Posted in Uncategorized

“You’re just a tiny mouse with a purple toilet!”

This was one of the enduring lines which arose on Tuesday’s Channel 4 programme, “The Secret Life of Four-Year-Olds”.

The first episode saw educational psychologists observe the behaviour of a group of children at nursery, where they were privy to hilarious comments such as the one above, as well as other, more thought provoking ones, such as “stop ringing me, Richard. You’re not the dad!”.

The show also saw the children put through a number of experiments, such as a den-building challenge. Endearingly, despite the other group being declared winners, one boy, Christian, returned to the task and completed it alone, displaying what the psychologists described as “grit”, a key predictive factor in future success.

This concept of “grit” or resilience has garnered a number of educational headlines recently, with The Character and Resilience Manifesto (the Manifesto) released yesterday.

This report, by the All Party Parliamentary Group (APPG) on Social Mobility and CentreForum, looks at how to ensure pupils are able to successfully move through the school system and into the workplace.

Once of its key findings was a need to place greater emphasis on the development of “character and resilience”. These qualities, the “grit” that Christian is already demonstrating at the age of four, are a huge aspect of an individual’s ability to succeed in life, whether their school results suggest they can or not.

Though school exam results are important and certainly open doors in terms of University placements etc., the Manifesto has drawn attention to the fact that self-belief, drive and perseverance are also major keys to success.

Baroness Claire Tyler, an author of the Manifesto declared that “where you are on the character scale will have a big impact on what you achieve in life”.

It seems that looking merely at the ‘Big Five’ personality traits, (generally understood to be extraversion, agreeableness, conscientiousness, emotional stability and intellect), is insufficient to determine whether or not an individual displays “grit”. More than mere resilience or a desire to achieve, it is instead considered to entail “the capacity to sustain both effort and interest in projects that take months or even longer to complete…Individuals high in grit do not swerve from their goals, even in the absence of positive feedback”. Or interestingly, in Christian’s case, negative feedback.

So if grit is such an important factor in personal success, and schools should make it part of their “core business” to develop “character and resilience” in pupils, as the Manifesto demands, how exactly can this be done?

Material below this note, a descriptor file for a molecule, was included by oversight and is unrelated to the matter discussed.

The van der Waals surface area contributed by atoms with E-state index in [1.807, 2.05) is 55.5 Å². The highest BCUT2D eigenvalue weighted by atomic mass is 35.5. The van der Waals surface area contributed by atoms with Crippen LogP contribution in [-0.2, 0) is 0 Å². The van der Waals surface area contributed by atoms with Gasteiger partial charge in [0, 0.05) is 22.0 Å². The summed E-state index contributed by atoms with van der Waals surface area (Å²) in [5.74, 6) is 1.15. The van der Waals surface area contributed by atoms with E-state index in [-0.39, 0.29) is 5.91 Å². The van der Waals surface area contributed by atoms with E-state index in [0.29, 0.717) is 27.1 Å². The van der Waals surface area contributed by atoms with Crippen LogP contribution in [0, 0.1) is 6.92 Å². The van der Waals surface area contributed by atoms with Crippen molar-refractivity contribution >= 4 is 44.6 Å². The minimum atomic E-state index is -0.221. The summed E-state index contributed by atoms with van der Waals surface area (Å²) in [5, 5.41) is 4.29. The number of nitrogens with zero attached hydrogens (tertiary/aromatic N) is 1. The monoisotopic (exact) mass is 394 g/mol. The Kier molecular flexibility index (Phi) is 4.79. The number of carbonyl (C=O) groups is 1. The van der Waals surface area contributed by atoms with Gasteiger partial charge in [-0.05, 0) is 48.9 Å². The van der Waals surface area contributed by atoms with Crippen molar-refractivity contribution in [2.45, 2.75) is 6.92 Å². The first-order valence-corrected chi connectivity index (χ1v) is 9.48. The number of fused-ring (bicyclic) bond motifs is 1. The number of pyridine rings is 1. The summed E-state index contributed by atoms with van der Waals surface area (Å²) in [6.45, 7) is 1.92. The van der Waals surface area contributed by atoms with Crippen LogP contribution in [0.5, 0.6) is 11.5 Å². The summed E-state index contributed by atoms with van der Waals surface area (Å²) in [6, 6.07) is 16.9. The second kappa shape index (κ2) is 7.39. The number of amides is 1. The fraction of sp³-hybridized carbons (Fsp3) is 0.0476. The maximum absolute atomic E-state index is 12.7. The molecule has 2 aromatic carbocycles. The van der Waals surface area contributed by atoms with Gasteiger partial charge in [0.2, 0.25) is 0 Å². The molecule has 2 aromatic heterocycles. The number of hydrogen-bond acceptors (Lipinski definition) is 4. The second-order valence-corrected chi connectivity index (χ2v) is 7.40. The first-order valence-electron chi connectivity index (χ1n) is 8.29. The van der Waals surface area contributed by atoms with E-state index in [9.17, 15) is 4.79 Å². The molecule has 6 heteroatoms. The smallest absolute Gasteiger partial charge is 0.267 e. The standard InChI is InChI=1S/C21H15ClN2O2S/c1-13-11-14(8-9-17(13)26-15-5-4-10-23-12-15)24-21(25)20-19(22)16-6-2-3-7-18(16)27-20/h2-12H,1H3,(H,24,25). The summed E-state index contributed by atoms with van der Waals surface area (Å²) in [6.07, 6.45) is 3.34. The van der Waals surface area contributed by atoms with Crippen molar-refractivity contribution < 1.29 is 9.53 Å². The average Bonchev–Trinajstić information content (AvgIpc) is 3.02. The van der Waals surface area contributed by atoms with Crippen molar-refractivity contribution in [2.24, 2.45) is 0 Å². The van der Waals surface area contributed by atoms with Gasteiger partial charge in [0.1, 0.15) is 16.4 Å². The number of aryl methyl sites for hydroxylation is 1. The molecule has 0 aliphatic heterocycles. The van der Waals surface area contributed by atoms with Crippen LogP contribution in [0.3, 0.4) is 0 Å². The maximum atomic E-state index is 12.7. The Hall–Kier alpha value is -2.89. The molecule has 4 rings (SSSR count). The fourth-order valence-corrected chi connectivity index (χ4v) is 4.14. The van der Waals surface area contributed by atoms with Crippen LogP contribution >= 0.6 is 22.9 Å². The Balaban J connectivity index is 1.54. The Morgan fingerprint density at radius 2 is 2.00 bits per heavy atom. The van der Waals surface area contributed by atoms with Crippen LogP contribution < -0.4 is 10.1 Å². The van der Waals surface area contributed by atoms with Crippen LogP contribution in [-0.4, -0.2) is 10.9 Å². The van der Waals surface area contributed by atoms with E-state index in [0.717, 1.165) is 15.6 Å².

Damian Hinds, the chairman of the APPG on Social Mobility has said that self-belief, drive and perseverance are “not just inherent traits…they can be developed in young people”. Developing these skills and traits, alongside an academic focus, could be a key to improving social mobility in the United Kingdom, he argued.

Former Education Secretary Michael Gove agrees, stating that:

“As top heads and teachers already know, sports clubs, orchestras and choirs, school plays, cadets, debating competitions all help to build character and instil grit, to give children’s talents an opportunity to grow and to allow them to discover new talents they never knew they had.”

While these ambitions are wonderful, the focus on academic achievement in schools can, on some level, distract from them. Education author Mark Solomons, in his article for SchoolsImprovementNet, argued that the current focus on league tables and exam results was creating a culture of “spoon-feeding” in schools, leaving pupils without “the necessary skills to stand on their own two feet”.

His article drew attention to ways in which these characteristics could be nurtured as part of the current school system while pupils work towards achieving academic results which open doors for them outside of school.

Christine Blower, the general secretary of the National Union of Teachers said:

“It remains the case, however, that the present curriculum and high-stakes testing are far too rigid.”

Solomons called for parents and teachers to be less risk-averse and to allow their children to experience risk and reward. As part of his new book Building Resilience: The 7 Steps to Creating Highly Successful Lives, Solomons also outlined a number of strategies school scan employ to help their pupils learn “grit”.

These included creating a positive mindset through short affirmations and exercises which can be used in the classroom; helping young people to learn how to plan and set goals for themselves; encouraging young people to try new things in lessons, make mistakes and learn from these as well as encouraging pupils to be more physically active, as this can encourage the development of mental strength, resilience, determination and positivity.

So while there are lots of young people out there who, like Christian, have displayed grit from a young age, others can also learn this skill. In an increasingly competitive employment market, such personal attributes are as vital as good GCSEs.

Sources: Duckworth, A. L, Peterson, C., Matthews, M.D. and Kelly, D.r. (2007). Grit: Perseverance and passion for long-term goals. Journal of Personality and Social psychology, 92, 1087-1101.


Leave a Reply

Fill in your details below or click an icon to log in: Logo

You are commenting using your account. Log Out /  Change )

Google+ photo

You are commenting using your Google+ account. Log Out /  Change )

Twitter picture

You are commenting using your Twitter account. Log Out /  Change )

Facebook photo

You are commenting using your Facebook account. Log Out /  Change )


Connecting to %s